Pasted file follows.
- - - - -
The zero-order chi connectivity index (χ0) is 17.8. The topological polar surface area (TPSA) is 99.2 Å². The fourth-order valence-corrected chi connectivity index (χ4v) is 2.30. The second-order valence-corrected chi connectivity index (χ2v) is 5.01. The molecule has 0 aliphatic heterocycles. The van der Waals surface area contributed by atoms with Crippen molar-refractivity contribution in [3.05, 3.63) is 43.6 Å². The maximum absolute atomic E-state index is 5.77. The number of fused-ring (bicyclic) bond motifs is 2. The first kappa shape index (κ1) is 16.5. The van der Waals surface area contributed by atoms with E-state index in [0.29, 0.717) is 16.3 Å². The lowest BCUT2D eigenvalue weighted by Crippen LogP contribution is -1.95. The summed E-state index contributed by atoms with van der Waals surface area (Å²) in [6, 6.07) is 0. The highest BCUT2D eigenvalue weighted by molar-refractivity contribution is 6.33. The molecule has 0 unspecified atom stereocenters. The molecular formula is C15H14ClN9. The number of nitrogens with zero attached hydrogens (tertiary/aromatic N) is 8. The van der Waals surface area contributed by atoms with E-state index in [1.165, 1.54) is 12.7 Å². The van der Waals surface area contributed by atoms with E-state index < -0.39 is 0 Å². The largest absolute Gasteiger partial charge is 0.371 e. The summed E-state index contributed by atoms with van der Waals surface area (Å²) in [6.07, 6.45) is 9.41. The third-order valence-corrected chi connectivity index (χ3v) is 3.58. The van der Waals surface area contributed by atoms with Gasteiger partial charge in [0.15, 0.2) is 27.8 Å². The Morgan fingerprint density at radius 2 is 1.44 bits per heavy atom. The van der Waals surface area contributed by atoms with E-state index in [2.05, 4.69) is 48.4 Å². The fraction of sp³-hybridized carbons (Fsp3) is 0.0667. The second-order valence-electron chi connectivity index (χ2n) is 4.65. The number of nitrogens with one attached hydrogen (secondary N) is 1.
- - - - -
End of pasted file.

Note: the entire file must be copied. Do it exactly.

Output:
The zero-order chi connectivity index (χ0) is 17.8. The topological polar surface area (TPSA) is 99.2 Å². The fourth-order valence-corrected chi connectivity index (χ4v) is 2.30. The second-order valence-corrected chi connectivity index (χ2v) is 5.01. The molecule has 0 aliphatic heterocycles. The van der Waals surface area contributed by atoms with Crippen molar-refractivity contribution in [3.05, 3.63) is 43.6 Å². The maximum absolute atomic E-state index is 5.77. The number of fused-ring (bicyclic) bond motifs is 2. The first kappa shape index (κ1) is 16.5. The van der Waals surface area contributed by atoms with E-state index in [0.29, 0.717) is 16.3 Å². The lowest BCUT2D eigenvalue weighted by Crippen LogP contribution is -1.95. The summed E-state index contributed by atoms with van der Waals surface area (Å²) in [6, 6.07) is 0. The highest BCUT2D eigenvalue weighted by molar-refractivity contribution is 6.33. The molecule has 0 unspecified atom stereocenters. The molecular formula is C15H14ClN9. The number of nitrogens with zero attached hydrogens (tertiary/aromatic N) is 8. The van der Waals surface area contributed by atoms with E-state index in [1.165, 1.54) is 12.7 Å². The van der Waals surface area contributed by atoms with E-state index < -0.39 is 0 Å². The largest absolute Gasteiger partial charge is 0.371 e. The summed E-state index contributed by atoms with van der Waals surface area (Å²) in [6.07, 6.45) is 9.41. The third-order valence-corrected chi connectivity index (χ3v) is 3.58. The van der Waals surface area contributed by atoms with Gasteiger partial charge in [0.15, 0.2) is 27.8 Å². The Morgan fingerprint density at radius 2 is 1.44 bits per heavy atom. The van der Waals surface area contributed by atoms with E-state index in [2.05, 4.69) is 48.4 Å². The fraction of sp³-hybridized carbons (Fsp3) is 0.0667. The second-order valence-electron chi connectivity index (χ2n) is 4.65. The number of nitrogens with one attached hydrogen (secondary N) is 1.